On Wednesday, October 18th, the Abrahamic Reunion and Lake Worth Interfaith Network led an evening of sacred text sharing and discussion called “Sacred Discussion Circle: Welcoming in the Stranger.” The event took place at First Congregational Church of Lake Worth, hosted by Pastor Jason Fairbanks. Almost 40 people of different religious backgrounds came together to share and learn from one another.
Carol Garrett led everyone in the opening song “Circle of Friends.” Then Rev. Chris Miller introduced the Abrahamic Reunion and spoke about its work to unite Christians, Muslims, Jews, and Druze in the Holy Land, follwed by the showing of a brief video about the AR’s peacebuilding work in the Holy Land and around the world.
After the video, representatives from different faiths shared texts about the stranger from their own traditions. First, Maya Malay spoke about Buddhism, saying “When we aren’t in touch with that divine essence, which is our own true self, then we too are strangers to ourselves, to that which is in all beings, and also to each other.” She then read a poem by Derek Walcott called “Love After Love.”
Next, Steven Nalls presented a Jewish perspective with a few verses from the Torah and Hebrew Bible. He quoted Numbers 15:15, which says “The community is to have the same rules for you (the Hebrew) and for the foreigner residing among you; this is a lasting ordinance for the generations to come. You and the foreigner shall be the same before the Lord.” Nalls emphasized the words “lasting ordinance” saying, “There’s no expiration day. Somebody can’t say ‘Times were different… it’s not like that anymore.’ It doesn’t expire. It doesn’t end. And you can’t amend it.”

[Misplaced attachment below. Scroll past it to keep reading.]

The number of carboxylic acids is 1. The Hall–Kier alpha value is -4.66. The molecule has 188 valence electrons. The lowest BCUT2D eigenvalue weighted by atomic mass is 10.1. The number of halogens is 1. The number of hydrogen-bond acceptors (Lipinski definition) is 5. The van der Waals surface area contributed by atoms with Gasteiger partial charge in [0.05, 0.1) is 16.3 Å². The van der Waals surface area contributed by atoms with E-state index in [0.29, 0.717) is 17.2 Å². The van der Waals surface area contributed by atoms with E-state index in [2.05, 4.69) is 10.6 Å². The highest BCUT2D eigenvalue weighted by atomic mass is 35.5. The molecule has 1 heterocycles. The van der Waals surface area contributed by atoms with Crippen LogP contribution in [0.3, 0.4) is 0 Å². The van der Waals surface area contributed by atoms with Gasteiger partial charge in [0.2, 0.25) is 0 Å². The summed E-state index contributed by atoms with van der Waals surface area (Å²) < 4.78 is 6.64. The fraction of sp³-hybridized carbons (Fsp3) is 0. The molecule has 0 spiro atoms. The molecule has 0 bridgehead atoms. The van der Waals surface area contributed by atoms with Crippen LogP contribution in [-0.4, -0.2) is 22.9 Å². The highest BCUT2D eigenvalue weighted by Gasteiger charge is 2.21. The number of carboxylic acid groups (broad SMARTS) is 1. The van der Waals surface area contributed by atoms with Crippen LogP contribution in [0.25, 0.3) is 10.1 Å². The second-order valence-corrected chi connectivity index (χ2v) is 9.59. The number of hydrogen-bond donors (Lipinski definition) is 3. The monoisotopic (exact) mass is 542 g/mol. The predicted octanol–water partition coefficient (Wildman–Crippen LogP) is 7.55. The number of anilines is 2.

Pastor Jason Fairbanks shared a parable from the Gospel of Matthew, which teaches that how you treat others reflects how you treat God, saying “‘Truly I tell you, just as you did it to one of the least of these who are members of my family, you did it to me.'” He also shared a contemporary quote from Henri Nouwen, saying “Hospitality means primarily the creation of free space where the stranger can enter and become a friend instead of an enemy… It is not to bring men and women over to our side, but to offer freedom not disturbed by dividing lines.”
Imam Dr. Zaher Badaraany shared from the Qur’an and pointed out that it refers to God as “the lord of all the worlds.” Imam Zaher said, “He didn’t say ‘lord of the Muslims,’ or ‘the believer.’ He said ‘Praise be known to God, the lord of all the worlds.’ So I believe that God, in the Qur’an, teaches us, as Muslims, how we should live with each other. And we live with each other under the humanity umbrella.”
Sheikh Ghassan Manasra also shared his perspective, saying “We need to love one another. If we love one another, we will not find more enemies. There will be no enemies. Come to love one another as a human being.”
Finally, Ted Brownstein shared a passage from the Baha’i writings that says “See ye no strangers; rather see all men as friends, for love and unity come hard when ye fix your gaze on otherness.” Brownstein explained that “The Baha’i faith is a world religion, whose primary teaching is the unity of mankind.”
With the words of the religions ringing in their ears, the group broke into small discussion groups of about five people each. Sheikh Ghassan went around to each table and helped facilitate conversation. At the end, he brought everyone together again to share what their group had discussed. Each group had taken their discussions in different directions and had unique insights to share.
The evening closed with Carol Garrett leading everyone in singing “Haskivenu – Let There Be Love” by Noah Aronson. It was a truly special event, filled with love and a desire to connect and learn from each other.
The texts that were shared, as well as the lyrics to the songs, can be found here: